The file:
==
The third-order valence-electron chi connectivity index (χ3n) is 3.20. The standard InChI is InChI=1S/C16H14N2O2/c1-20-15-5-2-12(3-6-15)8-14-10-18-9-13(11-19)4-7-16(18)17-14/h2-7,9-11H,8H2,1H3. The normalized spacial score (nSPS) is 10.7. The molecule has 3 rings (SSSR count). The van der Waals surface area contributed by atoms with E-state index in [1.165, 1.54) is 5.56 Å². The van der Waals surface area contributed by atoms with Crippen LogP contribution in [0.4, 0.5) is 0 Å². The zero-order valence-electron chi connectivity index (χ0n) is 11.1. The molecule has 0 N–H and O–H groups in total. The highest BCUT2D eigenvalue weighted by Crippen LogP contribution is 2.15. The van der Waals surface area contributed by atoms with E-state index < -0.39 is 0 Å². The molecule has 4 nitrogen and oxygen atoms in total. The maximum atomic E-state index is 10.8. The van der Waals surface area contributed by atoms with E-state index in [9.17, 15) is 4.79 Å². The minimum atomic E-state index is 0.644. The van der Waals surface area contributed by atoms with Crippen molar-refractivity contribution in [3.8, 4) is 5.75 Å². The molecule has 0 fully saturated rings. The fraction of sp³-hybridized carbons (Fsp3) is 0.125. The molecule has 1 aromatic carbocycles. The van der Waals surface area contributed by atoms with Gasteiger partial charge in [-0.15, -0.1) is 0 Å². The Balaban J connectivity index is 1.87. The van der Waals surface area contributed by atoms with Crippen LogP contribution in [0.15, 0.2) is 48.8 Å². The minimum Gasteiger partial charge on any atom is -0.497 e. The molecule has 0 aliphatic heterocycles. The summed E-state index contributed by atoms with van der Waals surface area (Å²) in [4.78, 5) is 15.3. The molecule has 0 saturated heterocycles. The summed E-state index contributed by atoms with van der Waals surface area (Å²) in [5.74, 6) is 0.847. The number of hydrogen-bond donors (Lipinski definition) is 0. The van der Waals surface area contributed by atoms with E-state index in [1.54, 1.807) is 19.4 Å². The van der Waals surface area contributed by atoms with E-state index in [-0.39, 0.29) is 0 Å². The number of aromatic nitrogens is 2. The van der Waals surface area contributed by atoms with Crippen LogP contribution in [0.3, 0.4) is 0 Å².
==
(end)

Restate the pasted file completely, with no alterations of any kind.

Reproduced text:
The third-order valence-electron chi connectivity index (χ3n) is 3.20. The standard InChI is InChI=1S/C16H14N2O2/c1-20-15-5-2-12(3-6-15)8-14-10-18-9-13(11-19)4-7-16(18)17-14/h2-7,9-11H,8H2,1H3. The normalized spacial score (nSPS) is 10.7. The molecule has 3 rings (SSSR count). The van der Waals surface area contributed by atoms with E-state index in [1.165, 1.54) is 5.56 Å². The van der Waals surface area contributed by atoms with Crippen LogP contribution in [0.4, 0.5) is 0 Å². The zero-order valence-electron chi connectivity index (χ0n) is 11.1. The molecule has 0 N–H and O–H groups in total. The highest BCUT2D eigenvalue weighted by Crippen LogP contribution is 2.15. The van der Waals surface area contributed by atoms with E-state index < -0.39 is 0 Å². The molecule has 4 nitrogen and oxygen atoms in total. The maximum atomic E-state index is 10.8. The van der Waals surface area contributed by atoms with E-state index in [9.17, 15) is 4.79 Å². The minimum atomic E-state index is 0.644. The van der Waals surface area contributed by atoms with Crippen molar-refractivity contribution in [3.8, 4) is 5.75 Å². The molecule has 0 fully saturated rings. The fraction of sp³-hybridized carbons (Fsp3) is 0.125. The molecule has 1 aromatic carbocycles. The van der Waals surface area contributed by atoms with Gasteiger partial charge in [-0.15, -0.1) is 0 Å². The Balaban J connectivity index is 1.87. The van der Waals surface area contributed by atoms with Crippen LogP contribution in [0.15, 0.2) is 48.8 Å². The minimum Gasteiger partial charge on any atom is -0.497 e. The molecule has 0 aliphatic heterocycles. The summed E-state index contributed by atoms with van der Waals surface area (Å²) in [4.78, 5) is 15.3. The molecule has 0 saturated heterocycles. The summed E-state index contributed by atoms with van der Waals surface area (Å²) in [5.74, 6) is 0.847. The number of hydrogen-bond donors (Lipinski definition) is 0. The van der Waals surface area contributed by atoms with E-state index in [1.54, 1.807) is 19.4 Å². The van der Waals surface area contributed by atoms with E-state index in [-0.39, 0.29) is 0 Å². The number of aromatic nitrogens is 2. The van der Waals surface area contributed by atoms with Crippen LogP contribution in [0.3, 0.4) is 0 Å².